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Demonstrators protest against Syrian repression outside Buckingham Palace in London on May, 24, 2011.

Alastair Grant/AP

Ottawa will bar senior members of the Syrian government from Canada as part of sanctions to punish the country for an "abhorrent" crackdown on civilian protests.

The new measures, including a ban on arms exports to Syrian security forces, were adopted on Tuesday by the new cabinet committee on national security chaired by Prime Minister Stephen Harper.

At a news conference on Parliament Hill, Foreign Affairs Minister John Baird called the current wave of repression in Syria a "grave breach of international peace."

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"This abhorrent crackdown must end," he said.

Mr. Baird said the move is designed to punish the regime of President Bashar al-Assad, and to support demonstrators seeking democracy and the protection of human rights.

"We urge Syrian authorities to respect the rights of people to freedom of assembly and to freedom of expression," Mr. Baird said. "We call on certain authorities to immediately stop using force against peaceful demonstrators."

While the United States and the European Union have already taken action against Syria, Mr. Baird said that Canada's decision was delayed by the campaign for the May 2 election.

The current wave of democratic unrest in the Middle East and in northern Africa will be on the agenda when the leaders of the G8 gather in France for a summit on Thursday and Friday. In a statement, Mr. Harper said the Syrian government's actions, which have led to hundreds of deaths and thousands of arrests, are destabilizing the entire region.

"The sanctions being announced today are a repudiation of Syria's blatant violation of its international human rights obligations that threaten the security of the entire Middle East," Mr. Harper said.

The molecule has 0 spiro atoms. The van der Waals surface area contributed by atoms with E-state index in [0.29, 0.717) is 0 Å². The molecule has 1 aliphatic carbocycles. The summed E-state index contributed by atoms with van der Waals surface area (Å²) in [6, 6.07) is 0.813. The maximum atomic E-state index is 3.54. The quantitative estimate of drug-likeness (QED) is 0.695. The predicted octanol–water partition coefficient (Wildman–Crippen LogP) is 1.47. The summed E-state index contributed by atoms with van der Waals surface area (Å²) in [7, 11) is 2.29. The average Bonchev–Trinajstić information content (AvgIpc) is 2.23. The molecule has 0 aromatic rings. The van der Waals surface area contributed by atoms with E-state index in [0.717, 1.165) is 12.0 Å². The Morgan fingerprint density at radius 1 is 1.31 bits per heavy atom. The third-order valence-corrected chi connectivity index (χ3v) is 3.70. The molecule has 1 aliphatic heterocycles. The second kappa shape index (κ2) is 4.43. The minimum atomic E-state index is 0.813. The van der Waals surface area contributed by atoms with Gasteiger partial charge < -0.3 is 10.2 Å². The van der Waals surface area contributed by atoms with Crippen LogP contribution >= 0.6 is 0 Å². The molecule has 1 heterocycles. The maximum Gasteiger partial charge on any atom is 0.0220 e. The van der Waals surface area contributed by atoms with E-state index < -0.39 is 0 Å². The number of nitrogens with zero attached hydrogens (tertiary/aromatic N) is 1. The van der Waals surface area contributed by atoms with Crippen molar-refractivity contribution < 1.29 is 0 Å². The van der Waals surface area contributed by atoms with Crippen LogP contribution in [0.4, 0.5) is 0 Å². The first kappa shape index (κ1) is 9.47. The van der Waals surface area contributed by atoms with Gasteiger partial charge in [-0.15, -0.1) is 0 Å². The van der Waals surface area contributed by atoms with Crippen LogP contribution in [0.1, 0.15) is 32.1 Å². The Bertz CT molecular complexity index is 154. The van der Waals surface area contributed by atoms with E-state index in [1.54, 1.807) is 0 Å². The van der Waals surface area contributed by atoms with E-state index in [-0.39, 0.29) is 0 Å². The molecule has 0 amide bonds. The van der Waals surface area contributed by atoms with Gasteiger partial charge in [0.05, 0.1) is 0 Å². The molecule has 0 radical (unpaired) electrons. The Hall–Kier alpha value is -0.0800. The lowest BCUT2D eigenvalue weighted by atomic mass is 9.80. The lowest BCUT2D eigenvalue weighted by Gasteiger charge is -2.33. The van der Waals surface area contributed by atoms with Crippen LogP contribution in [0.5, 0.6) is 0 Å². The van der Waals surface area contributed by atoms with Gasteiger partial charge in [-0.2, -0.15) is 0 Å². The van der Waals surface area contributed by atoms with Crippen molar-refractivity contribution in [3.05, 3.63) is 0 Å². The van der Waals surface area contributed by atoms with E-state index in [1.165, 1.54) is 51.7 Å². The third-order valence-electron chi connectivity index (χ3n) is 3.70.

The Canadian government is trying to ensure that members of governing families in dictatorships do not seek refuge in Canada or use the country's banks to hide their wealth. The government is still trying to find a way to confiscate funds in Canada that belong to the former ruling family of Tunisia.

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"Canada will ensure that persons associated with the Syrian government who are believed to be inadmissible to Canada are prevented from travelling to Canada," the government in the statement that laid out the latest sanctions. "Canada will impose an asset freeze against people associated with the current Syrian regime and entities involved in security and military operations against the Syrian people."

Recent statistics show that Canada's exports to Syria totalled about $60-million in 2009.

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About the Author
Parliamentary reporter

Daniel Leblanc studied political science at the University of Ottawa and journalism at Carleton University. He became a full-time reporter in 1998, first at the Ottawa Citizen and then in the Ottawa bureau of The Globe and Mail. More

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